After Congress decided to give soldiers returning home from World War II the opportunity to pursue a college education, thousands of for-profit "colleges" began springing up around the country to serve the demand. The most notorious, featured in a 1948 magazine expose, was a school that trained students to sort baby chicks by gender. The tuition charges for the chicken sexing program were set, not coincidentally, at the maximum level of the GI Bill.
Investigations by the Veterans Administration found 58 percent of these vocational schools were charging more than was fair and reasonable. Many were stretching out courses to claim more tuition, enrolling more students than could be served well, and keeping students on the attendance rolls long after they stopped attending. According to GI Bill historians Glenn C. Altschuler and Stuart M. Blumin, it was the conservatives in Congress who were most vocal in denouncing the abuses.
Among the repairs enacted by Congress was a market test: for every 20 students enrolled in a program, at least three students needed to be paying the tuition without the aid of the GI Bill. The rule was aimed at both quality and price: someone not under the influence of government aid had to find the program worthy, at a price that wasn't set merely to maximize federal aid. It worked well, helping to ensure that programs expanded only as fast as they were able to maintain quality at a market price.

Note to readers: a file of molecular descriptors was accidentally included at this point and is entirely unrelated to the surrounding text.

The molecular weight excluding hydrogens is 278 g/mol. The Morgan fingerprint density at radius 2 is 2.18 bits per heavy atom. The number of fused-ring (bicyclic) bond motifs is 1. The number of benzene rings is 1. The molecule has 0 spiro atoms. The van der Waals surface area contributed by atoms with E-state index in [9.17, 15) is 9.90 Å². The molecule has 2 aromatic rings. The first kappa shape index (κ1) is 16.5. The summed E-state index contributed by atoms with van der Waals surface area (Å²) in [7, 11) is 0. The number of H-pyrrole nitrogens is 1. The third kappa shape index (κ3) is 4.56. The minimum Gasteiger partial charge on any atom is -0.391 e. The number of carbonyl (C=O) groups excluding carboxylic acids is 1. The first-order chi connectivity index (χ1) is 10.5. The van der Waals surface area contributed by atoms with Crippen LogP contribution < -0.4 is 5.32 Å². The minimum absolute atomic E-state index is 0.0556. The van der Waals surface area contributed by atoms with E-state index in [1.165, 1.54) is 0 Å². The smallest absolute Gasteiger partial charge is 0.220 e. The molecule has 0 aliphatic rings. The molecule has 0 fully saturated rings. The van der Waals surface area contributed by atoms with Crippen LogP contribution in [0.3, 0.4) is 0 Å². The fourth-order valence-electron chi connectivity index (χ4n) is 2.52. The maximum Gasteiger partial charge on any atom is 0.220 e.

After the creation and expansion of federal scholarships and loans in the 1960s and 1970s, abuses emerged again. In response, Congress adapted the GI Bill's market test. Unfortunately, the adaptation had a fatal flaw. While the intent was the same, it was written as a percentage of the school's revenue rather than a proportion of students: at least 15 percent of a school's revenue had to come from sources other than the U.S. Department of Education (since reduced to 10). This seemingly minor change turned the rule completely on its head: schools now offer up federal aid to cover 90 percent of every student's tuition bill. No one is paying full price, defeating the purpose of the original reform.
Today, most for-profit colleges charge around $14,000 a year, just enough above federal aid limits to be able to meet the 10 percent requirement. It typically costs the colleges less than $5,000 to deliver the instruction, often far less. The remaining 60 percent of those government funds are used for aggressive marketing, high-priced lobbyists, and huge profits—much of it funneled back to the campaign coffers of Members of Congress who, alas, seem to have trouble seeing that anything at all is amiss.
Some for-profit colleges are lobbying to eliminate the rule. But doing so would only return us to the original 1948 problem, with the colleges setting charges at the level of the maximum aid that is available. Instead, Congress should return to the GI Bill approach, requiring colleges to demonstrate that there are at least a few students or employers who find enough value in the program to be willing to pay the price without government aid.
Robert Shireman was U.S. deputy undersecretary of education in 2009 and 2010.
Note: This column originally appeared on the website of Campus Progress, seeks to provide a forum for students and others to discuss progressive ideas and policies—not to advance the interests of any particular political party or candidate for office.